Trade receivables plunge to record low

Posted 16 Feb '23

The outlook for small businesses has taken a turn for the worse.

CreditorWatch shows trade receivables have dropped 39 per cent in January, plunging to its lowest point since the agency began collecting the data in 2015.

Trade receivables, also known as accounts receivable, represent the amount of money that a company is owed by its customers for goods or services that have been sold but not yet paid for.

The agency said trade receivables, which measured the average value of invoices, had been sliding since July last year and the 39 per cent drop in January compounded the usual seasonal fall.

Furthermore, business-to-business trade payment defaults have risen 39 per cent year-on-year in a clear upward trend with hospitality the sector most likely to default by a considerable margin.

An upward trend in trade payment defaults refers to an increase in the number of instances where businesses fail to pay their trade creditors on time or at all.

What this means is that small and medium businesses are in for a tough year, with an impact on business confidence, increased financial pressure on suppliers, and potential long-term damage to business relationships.

So how do small business owners survive the storm?

For small businesses, implementing strong credit control measures can be crucial for maintaining cash flow and preventing trade payment defaults.  By putting in place effective credit control measures, you can reduce the risk of financial strain and improve your chances of success.

Here are some strategies for implementing stronger credit control measures for your business:

  • Know your customer: Before extending credit to a customer, it is important to assess their creditworthiness. This can involve checking their credit history, looking up their financial statements, and speaking to other businesses that have worked with them in the past. By doing this research, you can better understand the risks associated with working with a particular customer and adjust your credit terms accordingly.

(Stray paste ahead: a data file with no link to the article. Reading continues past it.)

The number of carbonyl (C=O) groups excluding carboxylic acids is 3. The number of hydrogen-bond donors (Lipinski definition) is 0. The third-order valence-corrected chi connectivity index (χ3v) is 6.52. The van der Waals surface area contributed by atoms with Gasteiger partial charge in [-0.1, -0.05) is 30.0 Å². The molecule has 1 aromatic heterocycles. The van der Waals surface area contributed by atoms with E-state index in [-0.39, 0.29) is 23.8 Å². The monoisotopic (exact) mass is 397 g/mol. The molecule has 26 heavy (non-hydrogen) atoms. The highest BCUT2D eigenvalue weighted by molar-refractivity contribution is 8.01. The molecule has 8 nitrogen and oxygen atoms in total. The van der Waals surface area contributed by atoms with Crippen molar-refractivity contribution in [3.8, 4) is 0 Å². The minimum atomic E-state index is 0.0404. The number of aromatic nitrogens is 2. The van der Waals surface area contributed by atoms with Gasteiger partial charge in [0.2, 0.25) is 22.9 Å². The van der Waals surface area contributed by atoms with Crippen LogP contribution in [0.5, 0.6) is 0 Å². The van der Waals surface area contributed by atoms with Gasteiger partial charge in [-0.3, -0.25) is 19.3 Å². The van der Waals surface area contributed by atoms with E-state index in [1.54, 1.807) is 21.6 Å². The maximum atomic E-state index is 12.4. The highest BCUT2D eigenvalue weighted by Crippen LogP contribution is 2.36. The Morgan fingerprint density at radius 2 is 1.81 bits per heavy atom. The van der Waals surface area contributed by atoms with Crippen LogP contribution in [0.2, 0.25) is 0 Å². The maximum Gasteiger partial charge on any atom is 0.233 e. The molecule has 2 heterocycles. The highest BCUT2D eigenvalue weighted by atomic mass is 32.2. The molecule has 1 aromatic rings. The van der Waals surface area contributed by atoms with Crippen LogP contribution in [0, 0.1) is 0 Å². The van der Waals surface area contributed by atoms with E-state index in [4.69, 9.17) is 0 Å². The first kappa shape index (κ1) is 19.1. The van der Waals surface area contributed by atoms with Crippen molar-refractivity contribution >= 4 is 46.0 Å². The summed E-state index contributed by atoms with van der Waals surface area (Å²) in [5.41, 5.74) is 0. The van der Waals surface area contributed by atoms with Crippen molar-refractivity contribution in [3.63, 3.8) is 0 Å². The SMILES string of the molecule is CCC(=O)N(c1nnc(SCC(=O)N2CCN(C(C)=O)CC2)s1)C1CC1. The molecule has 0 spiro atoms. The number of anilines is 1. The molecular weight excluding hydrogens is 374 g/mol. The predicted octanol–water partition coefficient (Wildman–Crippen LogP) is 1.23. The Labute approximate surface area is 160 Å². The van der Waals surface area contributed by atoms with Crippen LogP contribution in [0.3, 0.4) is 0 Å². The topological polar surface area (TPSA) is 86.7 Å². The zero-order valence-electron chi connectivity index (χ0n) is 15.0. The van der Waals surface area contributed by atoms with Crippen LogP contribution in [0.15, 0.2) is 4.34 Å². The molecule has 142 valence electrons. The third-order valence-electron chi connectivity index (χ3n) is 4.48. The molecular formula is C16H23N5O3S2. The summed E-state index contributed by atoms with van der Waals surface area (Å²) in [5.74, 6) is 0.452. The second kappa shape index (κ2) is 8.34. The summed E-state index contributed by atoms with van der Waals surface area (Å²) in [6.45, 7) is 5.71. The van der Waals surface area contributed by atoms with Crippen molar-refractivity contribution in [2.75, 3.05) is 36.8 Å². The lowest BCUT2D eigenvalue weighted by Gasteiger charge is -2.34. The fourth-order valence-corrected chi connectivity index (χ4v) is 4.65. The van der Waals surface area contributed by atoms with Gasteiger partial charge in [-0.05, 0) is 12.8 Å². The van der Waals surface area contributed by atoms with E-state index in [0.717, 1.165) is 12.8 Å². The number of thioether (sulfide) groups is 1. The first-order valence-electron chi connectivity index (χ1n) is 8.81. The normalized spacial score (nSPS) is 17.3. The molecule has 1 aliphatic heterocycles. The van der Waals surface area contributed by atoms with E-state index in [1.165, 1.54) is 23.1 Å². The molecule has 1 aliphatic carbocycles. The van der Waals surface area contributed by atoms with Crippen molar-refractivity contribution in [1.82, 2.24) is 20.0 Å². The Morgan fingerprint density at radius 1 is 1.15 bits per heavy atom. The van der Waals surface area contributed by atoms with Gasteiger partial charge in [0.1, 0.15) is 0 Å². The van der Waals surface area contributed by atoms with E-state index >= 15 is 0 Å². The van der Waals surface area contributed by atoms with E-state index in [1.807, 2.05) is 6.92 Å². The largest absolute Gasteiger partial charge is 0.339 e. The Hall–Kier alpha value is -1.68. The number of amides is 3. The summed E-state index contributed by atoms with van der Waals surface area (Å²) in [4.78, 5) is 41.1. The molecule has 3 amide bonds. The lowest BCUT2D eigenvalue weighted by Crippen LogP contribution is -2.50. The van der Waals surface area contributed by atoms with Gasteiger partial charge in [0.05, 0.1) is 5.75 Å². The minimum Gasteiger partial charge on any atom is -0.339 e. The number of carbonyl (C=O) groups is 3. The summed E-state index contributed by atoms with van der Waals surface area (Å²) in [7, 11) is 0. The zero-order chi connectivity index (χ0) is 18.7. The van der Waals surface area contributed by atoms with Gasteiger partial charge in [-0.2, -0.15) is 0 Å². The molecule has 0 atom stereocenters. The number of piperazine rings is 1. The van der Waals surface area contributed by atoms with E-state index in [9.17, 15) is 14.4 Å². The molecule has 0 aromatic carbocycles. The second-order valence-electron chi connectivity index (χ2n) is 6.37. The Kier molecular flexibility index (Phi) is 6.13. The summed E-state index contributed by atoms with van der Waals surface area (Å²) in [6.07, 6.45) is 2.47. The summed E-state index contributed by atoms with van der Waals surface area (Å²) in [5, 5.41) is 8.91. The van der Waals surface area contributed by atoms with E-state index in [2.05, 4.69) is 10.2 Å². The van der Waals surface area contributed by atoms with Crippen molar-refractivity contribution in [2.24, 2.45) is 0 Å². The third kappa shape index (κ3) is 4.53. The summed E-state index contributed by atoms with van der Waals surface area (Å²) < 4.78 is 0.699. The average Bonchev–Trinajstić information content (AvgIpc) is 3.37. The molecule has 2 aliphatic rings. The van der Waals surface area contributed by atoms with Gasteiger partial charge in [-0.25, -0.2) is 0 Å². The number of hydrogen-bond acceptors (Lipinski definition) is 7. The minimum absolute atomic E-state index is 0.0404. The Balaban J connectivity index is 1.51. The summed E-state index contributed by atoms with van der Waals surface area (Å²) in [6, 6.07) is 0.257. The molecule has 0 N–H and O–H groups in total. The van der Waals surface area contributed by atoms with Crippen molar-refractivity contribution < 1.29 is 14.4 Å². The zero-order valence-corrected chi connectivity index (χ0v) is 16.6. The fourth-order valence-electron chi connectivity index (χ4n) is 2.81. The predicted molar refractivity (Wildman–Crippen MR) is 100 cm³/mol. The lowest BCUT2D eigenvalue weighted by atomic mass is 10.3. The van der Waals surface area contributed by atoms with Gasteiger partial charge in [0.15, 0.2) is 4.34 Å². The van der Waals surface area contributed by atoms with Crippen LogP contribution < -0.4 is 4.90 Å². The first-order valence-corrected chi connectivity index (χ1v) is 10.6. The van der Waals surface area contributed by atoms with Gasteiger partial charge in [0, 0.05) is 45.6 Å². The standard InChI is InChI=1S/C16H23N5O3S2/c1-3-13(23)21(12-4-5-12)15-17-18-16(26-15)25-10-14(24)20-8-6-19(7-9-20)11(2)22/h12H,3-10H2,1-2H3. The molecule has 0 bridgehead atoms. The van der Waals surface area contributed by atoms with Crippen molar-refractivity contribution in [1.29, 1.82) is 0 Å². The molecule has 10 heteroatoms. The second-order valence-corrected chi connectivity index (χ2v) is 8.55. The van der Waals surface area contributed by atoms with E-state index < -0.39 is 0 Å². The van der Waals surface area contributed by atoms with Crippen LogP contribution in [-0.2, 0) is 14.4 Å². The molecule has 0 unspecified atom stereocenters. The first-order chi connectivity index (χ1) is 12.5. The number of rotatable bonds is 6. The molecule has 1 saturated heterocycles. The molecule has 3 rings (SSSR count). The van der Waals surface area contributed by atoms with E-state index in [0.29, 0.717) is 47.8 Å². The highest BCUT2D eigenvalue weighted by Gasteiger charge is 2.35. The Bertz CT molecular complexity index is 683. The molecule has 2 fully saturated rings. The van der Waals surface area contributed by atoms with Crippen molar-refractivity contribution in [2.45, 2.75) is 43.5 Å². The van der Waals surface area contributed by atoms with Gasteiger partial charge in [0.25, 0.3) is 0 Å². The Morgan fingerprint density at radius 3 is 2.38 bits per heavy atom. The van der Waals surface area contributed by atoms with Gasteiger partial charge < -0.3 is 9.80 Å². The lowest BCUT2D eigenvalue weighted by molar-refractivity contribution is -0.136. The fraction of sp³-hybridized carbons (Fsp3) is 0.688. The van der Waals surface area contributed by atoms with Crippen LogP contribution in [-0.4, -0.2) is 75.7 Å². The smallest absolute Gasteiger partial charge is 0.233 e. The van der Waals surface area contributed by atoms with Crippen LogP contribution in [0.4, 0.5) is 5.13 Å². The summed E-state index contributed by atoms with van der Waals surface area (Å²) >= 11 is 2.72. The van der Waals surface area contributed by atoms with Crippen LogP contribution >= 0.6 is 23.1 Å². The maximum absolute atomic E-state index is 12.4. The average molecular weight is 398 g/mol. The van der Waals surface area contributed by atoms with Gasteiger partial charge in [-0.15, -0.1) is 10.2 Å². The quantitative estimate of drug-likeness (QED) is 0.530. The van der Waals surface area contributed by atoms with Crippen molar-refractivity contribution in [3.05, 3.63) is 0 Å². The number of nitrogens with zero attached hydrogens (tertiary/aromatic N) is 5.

• Set clear payment terms: To avoid confusion and disputes over payment, it is important to set clear payment terms from the outset. This can involve specifying the payment amount, the due date, and any penalties for late payment. Make sure your customers are aware of these terms and have agreed to them before providing them with goods or services.
  • Invoice promptly and accurately: Invoicing promptly and accurately is key to receiving timely payments. Make sure your invoices are detailed, including the customer's name and contact details, the goods or services provided, the payment amount, and the due date. Send your invoices as soon as possible after providing the goods or services and follow up with reminders before the due date.
  • Chase overdue payments: When a payment is overdue, it is important to follow up promptly and professionally. This can involve sending reminders, making phone calls, or even seeking legal action if necessary. By actively chasing overdue payments, you can reduce the risk of defaults and maintain healthy cash flow.
  • Monitor your cash flow: Finally, it is important to monitor your cash flow closely to ensure that you have sufficient funds to cover your expenses and obligations. This can involve regularly reviewing your financial statements, forecasting your cash flow, and adjusting your credit terms as needed to manage your risk.

While these measures may require some time and effort to set up, they can ultimately pay off in the form of stronger financial stability and better business relationships.

At Trinity Advisory, we’ve combined our accounting and advisory expertise with our business coaching skills to help you understand your numbers and what drives your business, providing the knowledge and skills you need to pivot quickly to market shifts and take advantage of new opportunities as they present themselves.

If you’re a small business owner who needs advice on better cash flow management, scaling your business and growing your profits, then get in contact today. Our team of expert Business Accountants, Advisors and Coaches are here to help!


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